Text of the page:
SADA will work through district assemblies to address poverty – CEO
Mr Gilbert Seidu Iddi, Chief Executive of the Savannah Accelerated Development Authority (SADA), has said the Authority will work through the district assemblies and civil society organisations to help address poverty in the North.
He said the northern part of the country has the potential to develop many sectors in agriculture and that the Authority would help modernize agriculture, add value to crops that farmers would produce and find markets for them.
Mr Iddi said this when addressing farmers at the 27th Upper Regional Farmers Day celebration at Gwollu in the Sissala West District.
He said the Authority would also encourage and promote private sector capacity building to fully harness the agricultural potentials of the North for the benefit of farmers.
Mr Charles Adams, Upper West Regional Director of Agriculture, said research institutions have come out with high yielding, early maturing, drought and disease resistant varieties of crops and appealed to farmers to take advantage of them to increase food production.
He said there was the need for farmers to adopt the recommendations extended to them based on research findings in order to increase their yields and also improve on the quality of their produce and products.
Mr Adams said climate change has made it impossible to correctly predict the weather and that has dire consequences for planning and implementing agricultural activities, especially where crop cultivation depended on rainfall.
He called on district and municipal assemblies to enforce bye-laws on bush fires to help address the menace of bushfires in the communities which he said worsen the adverse effects of climate change.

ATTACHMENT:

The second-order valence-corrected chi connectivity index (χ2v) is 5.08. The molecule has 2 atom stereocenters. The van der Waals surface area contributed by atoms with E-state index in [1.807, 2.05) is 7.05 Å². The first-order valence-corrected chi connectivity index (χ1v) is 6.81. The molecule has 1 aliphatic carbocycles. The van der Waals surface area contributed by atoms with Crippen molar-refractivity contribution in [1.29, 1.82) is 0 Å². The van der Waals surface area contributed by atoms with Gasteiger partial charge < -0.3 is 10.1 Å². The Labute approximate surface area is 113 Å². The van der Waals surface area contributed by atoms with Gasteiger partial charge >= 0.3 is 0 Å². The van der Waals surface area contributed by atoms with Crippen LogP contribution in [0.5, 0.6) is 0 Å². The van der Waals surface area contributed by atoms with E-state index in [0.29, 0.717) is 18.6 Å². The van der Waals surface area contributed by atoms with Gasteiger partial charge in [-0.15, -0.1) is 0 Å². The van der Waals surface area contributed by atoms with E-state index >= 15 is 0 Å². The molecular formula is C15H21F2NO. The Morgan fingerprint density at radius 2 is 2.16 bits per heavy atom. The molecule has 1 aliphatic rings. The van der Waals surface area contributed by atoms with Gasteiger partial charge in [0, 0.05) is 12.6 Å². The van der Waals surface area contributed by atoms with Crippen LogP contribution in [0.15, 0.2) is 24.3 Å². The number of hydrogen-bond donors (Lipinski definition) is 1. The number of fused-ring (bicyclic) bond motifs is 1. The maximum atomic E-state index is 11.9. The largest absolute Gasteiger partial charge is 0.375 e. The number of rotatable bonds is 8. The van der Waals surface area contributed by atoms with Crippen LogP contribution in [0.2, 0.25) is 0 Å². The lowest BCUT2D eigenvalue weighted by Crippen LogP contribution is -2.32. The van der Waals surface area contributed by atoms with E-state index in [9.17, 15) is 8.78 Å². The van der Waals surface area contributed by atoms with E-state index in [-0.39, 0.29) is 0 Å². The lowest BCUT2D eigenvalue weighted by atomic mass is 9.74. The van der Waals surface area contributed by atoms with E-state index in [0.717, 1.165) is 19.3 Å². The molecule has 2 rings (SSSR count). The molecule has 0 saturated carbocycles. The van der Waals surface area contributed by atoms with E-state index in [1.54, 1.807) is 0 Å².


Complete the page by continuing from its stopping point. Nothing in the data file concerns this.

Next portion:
Alhaji Issahaque Salia, Upper West Regional Minister, said sustainable modernisation of the food and agriculture sector could only occur when productivity and production improvements were based on strategic thinking, science and technology.
He called on farmers in the region to turn their attention to some of the non-traditional export crops such as mango, cashew and shea as well as industrial crops like cotton and moringa which the region has comparative advantage to improve their incomes.
Kuoru Kuri Buktie-Limann, Paramount Chief of the Gwollu Traditional Area, who chaired the function, said the erratic rainfall pattern had affected food crops performance in the area this year.
He commended government for its efforts to modernize agriculture but said much was still expected of government to promote agriculture to higher level to enable it to impact positively on the lives of the people.
Twenty-two farmers who distinguish themselves in food crops, animal husbandry and cash crops production were honoured with the overall best regional farmer award going to Mr. Sulemani Sumaila from Bullu in the Sissala West District.